This retrospective study was approved by the Institutional Review Board (IRB)/Ethics Committee of Tri-Service General Hospital, National Defense Medical Center, Taiwan (No. 100-05-104). Between August 2004 to May 2012, 72 consecutive patients, diagnosed of acute spontaneous CH without prior disability and admitted to our hospital within 48 hours following onset, were collected, reviewed, de-identified by the authors, and analyzed anonymously. The authors had access to the patients’ records prior to data anonymization, and the IRB/Ethics Committee waived the need for informed consent. None of the patients had a prior stroke or complications associated with another hemorrhagic lesion or hemorrhagic transformation of ischemic stroke.
On admission, all patients underwent detailed physical examinations, routine laboratory tests, and imaging. The initial neurological state was evaluated by the GCS. The patients, blood sugar (BS), systolic blood pressure (SBP), diastolic blood pressure (DBP), heart rate (HR), and body temperature (BT) were measured immediately before they underwent computer tomography. Basic characteristics, including age, gender, date of death, and pre-existing or concomitant illnesses, were collected. Coagulopathy were defined by an international normalized ratio > 1.4, partial thromboplastin time > 35, and platelet count > 100,000 . Image findings, including the maximum diameter of hematoma, evidence of intraventricular hemorrhage (IVH), radiographic signs of brainstem compression (presence of obliterated basal cisterns), and hydrocephalus, were also obtained.
In our center, patients with hematoma < 3cm in diameter, and no hydrocephalus or brainstem compression were candidates for conservative treatments. Otherwise, surgical decompression consist of craniotomy and evacuation of hematoma were performed immediately in patients with neurologic deterioration or brainstem compression and/or hydrocephalus from ventricular obstruction (except patients who had a large hemorrhage or coma status without brainstem reflexes due to its predictably poor outcome) . All the above information was acquired by retrospective analysis of patient charts and clinical data concerning death during the follow-up period were retrieved from medical records. All the patients were followed for at least 6 months.
Statistical analyses were performed with SPSS 13.0 for Windows. To determine the independent predictors of mortality within six-month, univariate and multivariate Cox proportional hazards regression models were used. The cut-off points of continuous variables for predicting mortality within six-month were based on previously published cut-off values: age 65 , BS levels 140 mg/dl [3, 10], maximum diameter 3 cm [3, 12], SBP 200 mmHg [3, 12], GCS scores 8 [3, 5], HR 100 beats/min , BT 37.5C [3, 13], and DBP 120 mmHg [3, 14]. Variables showing p < 0.05 in the univariate analysis were incorporated into the multivariate analyses, which were performed using the forward regression method. The independent risk factors in the final model were presented as hazard ratios (HRs) with 95% confidence intervals (CIs). The rate of six-month mortality between brainstem and no brainstem compression groups was compared by using Kaplan-Meier method and the log-rank test. Moreover, Cox regression was used to estimate HRs and 95% CIs for six-month mortality between these two groups. Statistical significance was set at p < 0.05.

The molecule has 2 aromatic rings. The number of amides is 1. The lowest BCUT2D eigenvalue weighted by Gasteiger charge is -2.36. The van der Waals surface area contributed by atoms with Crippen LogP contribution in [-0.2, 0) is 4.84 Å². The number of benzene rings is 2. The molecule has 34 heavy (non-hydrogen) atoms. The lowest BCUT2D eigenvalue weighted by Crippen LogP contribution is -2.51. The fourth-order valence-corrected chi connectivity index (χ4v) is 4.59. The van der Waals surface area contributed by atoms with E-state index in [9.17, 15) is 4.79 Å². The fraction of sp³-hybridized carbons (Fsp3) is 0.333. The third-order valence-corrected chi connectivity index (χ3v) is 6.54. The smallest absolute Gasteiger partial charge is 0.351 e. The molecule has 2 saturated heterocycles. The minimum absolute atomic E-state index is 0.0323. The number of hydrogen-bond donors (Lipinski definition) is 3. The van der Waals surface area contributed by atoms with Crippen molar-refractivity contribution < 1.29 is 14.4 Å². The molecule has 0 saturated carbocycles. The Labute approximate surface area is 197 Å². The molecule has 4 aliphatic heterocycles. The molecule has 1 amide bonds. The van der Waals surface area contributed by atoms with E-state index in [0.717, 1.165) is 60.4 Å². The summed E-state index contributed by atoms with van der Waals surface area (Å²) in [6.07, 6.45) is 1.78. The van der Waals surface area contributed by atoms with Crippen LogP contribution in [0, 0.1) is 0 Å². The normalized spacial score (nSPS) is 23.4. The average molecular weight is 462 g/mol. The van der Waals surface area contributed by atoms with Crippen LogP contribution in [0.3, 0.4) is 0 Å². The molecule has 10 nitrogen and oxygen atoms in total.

The baseline characteristics of the study population and the potential factors affecting six-month mortality were summarized in Tables 1 and 2. In total, 21 (29.1%) patients died within 6 months (11 men and 10 women) and 51 (70.9%) patients survived (33 men and 18 women). The mean age of the patients was 65.2 ± 16.1 years (standard deviation). Forty-four (61.6%) of the 72 patients were men. The initial mean GCS score was 10.8 ± 4.7 and BS levels, 168.7 ± 57.4 mg/dl. The mean maximum diameter of the hematoma was 3.7 ± 1.6 cm. Total 31 patients (43%) received surgical intervention, 24 patients (47%) in survival group and 7 patients (33.3%) in six-month mortality group. Other radiological findings included hydrocephalus in 50 patients (69.4%), and radiological brainstem compression in 22 patients (30.6%).